Many churches throughout the world use a Bible reading schedule called a "lectionary." It's just a fancy word meaning "selected readings." Posts like this reflect on the readings for an upcoming Sunday or other Church holiday, as found in the historic one-year lectionary.
James 1:22-27 are sometimes thought to be in conflict with the apostle Paul’s emphasis on salvation by grace alone through faith alone. After all, James certainly here tells us to do the things of God’s Word. We are told to practice our religion by visiting those who are less fortunate and by living a holy life, in verse 27. What do we do with the passage?
In verses 23-24 the person who hears God’s word and doesn’t do it is compared to someone who forgets what his face looks like, after looking in a mirror. This concept is key to understanding the passage.
The Christian, when he looks at God’s Word, sees what the Christ is, and also what he himself is like. God’s Word shows what a person who has been purchased from bondage by Christ looks like. It shows what God delights in. It shows how God and His people can love and serve their neighbors. It shows us our identity, which is as a child of the Lord, adopted and ready to inherit his kingdom. It shows us what our Father’s attitude is toward us and toward our neighbor.
If we walk away from the Word of God and ignore all it has just told us about who we are, who God is, and what our neighbor needs, we have forgotten ourselves. There’s something wrong with our Chrsitian faith when we reject God’s care and love for our world.
Does that mean we are not Christians? Not at all. The realization of our sin should call us to repentance, to receive God’s forgiveness, and to get busy about living as the people God has called us to be.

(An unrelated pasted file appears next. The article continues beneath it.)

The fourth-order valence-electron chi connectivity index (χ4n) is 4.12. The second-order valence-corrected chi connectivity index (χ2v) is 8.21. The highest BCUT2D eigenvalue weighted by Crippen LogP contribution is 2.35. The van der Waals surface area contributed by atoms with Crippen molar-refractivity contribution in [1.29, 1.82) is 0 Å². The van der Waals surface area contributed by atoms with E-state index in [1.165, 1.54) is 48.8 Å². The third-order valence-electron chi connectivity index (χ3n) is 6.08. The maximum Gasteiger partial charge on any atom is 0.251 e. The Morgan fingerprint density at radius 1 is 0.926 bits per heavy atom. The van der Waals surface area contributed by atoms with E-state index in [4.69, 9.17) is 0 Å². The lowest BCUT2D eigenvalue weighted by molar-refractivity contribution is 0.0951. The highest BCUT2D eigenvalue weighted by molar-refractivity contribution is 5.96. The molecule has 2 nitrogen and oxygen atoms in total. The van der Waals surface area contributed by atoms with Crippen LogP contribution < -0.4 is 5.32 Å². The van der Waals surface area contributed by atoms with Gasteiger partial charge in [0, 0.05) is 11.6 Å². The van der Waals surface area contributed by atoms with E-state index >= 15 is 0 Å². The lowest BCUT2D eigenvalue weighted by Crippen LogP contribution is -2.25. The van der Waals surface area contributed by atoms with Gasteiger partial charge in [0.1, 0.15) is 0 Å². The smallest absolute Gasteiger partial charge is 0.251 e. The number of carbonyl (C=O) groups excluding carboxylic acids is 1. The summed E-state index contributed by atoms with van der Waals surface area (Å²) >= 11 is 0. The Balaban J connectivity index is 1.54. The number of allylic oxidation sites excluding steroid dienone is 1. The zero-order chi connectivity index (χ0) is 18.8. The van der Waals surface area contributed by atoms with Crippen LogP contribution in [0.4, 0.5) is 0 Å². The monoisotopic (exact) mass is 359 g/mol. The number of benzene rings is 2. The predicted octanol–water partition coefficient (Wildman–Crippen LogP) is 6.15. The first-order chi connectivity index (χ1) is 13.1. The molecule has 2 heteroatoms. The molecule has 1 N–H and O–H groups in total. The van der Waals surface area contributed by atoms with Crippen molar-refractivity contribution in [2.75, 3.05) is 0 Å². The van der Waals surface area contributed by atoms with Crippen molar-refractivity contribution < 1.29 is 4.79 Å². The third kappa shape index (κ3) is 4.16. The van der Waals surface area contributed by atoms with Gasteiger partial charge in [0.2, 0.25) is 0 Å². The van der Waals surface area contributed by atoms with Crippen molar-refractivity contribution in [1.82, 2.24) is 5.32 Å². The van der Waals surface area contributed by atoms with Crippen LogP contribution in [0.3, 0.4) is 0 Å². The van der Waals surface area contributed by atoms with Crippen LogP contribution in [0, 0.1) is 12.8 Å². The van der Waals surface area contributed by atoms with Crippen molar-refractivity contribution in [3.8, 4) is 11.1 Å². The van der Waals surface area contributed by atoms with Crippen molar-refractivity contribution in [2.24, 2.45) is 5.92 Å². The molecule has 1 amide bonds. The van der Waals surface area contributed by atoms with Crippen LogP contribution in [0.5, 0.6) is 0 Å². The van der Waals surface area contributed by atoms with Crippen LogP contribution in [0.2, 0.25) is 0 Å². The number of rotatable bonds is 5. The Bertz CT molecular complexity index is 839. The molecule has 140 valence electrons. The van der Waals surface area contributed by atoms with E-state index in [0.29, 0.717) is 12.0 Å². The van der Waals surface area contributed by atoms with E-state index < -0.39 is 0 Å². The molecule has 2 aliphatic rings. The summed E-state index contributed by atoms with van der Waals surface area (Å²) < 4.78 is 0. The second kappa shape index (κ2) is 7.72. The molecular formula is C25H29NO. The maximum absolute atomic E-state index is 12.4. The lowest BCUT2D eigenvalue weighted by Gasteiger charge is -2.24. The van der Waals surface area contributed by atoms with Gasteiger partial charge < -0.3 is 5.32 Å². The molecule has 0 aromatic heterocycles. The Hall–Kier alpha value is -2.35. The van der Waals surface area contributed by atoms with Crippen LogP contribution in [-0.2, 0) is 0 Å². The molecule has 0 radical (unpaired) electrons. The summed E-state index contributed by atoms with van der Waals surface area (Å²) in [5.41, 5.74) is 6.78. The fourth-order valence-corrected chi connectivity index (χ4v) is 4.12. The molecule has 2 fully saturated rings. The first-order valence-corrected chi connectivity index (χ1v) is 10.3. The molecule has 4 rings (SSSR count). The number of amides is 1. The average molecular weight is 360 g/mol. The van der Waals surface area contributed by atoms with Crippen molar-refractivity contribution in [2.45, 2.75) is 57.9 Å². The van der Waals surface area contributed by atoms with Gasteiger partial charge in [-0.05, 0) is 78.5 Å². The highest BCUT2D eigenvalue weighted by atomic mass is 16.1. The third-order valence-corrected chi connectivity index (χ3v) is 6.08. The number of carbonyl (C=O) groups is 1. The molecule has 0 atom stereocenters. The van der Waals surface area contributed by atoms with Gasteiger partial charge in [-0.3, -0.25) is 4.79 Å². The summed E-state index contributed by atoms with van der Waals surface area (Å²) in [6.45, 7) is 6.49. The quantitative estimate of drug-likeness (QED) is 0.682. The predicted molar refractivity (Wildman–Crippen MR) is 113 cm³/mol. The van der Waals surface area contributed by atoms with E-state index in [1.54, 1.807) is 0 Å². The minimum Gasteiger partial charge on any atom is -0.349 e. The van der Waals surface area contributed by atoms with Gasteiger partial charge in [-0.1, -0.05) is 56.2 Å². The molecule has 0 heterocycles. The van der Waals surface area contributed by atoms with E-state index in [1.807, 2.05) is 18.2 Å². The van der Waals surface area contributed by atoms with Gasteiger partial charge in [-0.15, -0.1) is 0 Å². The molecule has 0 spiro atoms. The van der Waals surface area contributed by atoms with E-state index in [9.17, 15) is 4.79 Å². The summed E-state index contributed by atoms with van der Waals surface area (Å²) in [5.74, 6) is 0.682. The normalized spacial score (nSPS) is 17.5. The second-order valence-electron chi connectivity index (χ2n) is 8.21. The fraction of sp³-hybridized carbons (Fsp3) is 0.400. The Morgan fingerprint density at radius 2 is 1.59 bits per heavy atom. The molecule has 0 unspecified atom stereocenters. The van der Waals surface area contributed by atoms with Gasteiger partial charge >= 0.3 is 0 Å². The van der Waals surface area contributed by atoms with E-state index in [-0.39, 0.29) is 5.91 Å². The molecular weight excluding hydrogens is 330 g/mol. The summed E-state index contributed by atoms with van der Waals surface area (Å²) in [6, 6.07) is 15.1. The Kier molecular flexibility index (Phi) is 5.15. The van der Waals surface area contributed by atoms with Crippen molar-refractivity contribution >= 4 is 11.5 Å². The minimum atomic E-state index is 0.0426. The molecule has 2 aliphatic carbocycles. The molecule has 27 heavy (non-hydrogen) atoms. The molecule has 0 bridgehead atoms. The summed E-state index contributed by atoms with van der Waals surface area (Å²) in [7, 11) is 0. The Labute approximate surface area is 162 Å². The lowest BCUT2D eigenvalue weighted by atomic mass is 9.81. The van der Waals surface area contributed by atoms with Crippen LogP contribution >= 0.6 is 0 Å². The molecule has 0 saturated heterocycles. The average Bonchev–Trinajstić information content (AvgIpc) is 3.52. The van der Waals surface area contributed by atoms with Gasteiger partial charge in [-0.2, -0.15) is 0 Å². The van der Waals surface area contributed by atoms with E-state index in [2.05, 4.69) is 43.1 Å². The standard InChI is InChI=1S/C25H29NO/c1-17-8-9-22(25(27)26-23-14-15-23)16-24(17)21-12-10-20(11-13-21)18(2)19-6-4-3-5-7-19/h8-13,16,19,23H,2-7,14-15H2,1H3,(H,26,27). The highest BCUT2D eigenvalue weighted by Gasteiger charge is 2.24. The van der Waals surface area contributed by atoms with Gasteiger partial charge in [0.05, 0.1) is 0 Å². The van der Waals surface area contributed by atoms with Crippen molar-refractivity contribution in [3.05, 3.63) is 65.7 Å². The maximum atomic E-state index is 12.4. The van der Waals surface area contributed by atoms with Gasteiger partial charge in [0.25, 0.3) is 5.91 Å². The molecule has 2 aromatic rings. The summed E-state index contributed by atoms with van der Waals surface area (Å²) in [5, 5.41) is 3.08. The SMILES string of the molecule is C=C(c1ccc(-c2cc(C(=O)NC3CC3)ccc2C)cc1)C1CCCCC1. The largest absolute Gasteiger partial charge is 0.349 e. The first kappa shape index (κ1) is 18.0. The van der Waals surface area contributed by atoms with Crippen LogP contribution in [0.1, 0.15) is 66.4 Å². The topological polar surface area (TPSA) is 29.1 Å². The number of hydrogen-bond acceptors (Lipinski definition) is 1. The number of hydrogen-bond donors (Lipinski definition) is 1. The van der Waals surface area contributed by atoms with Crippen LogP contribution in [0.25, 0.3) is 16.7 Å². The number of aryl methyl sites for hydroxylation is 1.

How should the Christian respond to the person who attempts to force us into particular behaviors or values which we don’t think are primary to our calling in Christ? We need to weigh the claims carefully against God’s Word. This happens frequently in matters of politics and social programs. For instance, the Christian will be told by others that if we really loved our neighbors we would have a national policy of open borders so as to let our neighbors who come from other countries receive the help they could only get in our country. Is that God’s call? In fact, the Bible doesn’t clearly affirm open borders as the primary way to love neighbors. It also doesn’t clearly reject the idea.
I am going to love and serve my neighbor in ways that the Scripture makes clear are in accord with God’s care for my neighbor. That means some people will be disappointed. Some will even try to use this passage of Scripture to tell me that I need to do things which I know not to be God’s will. In the end, the Christian is judged by the Word of God and the gracious Lord who gave us His living Word to make atonement for our sins. As he has loved me, so I will love others.
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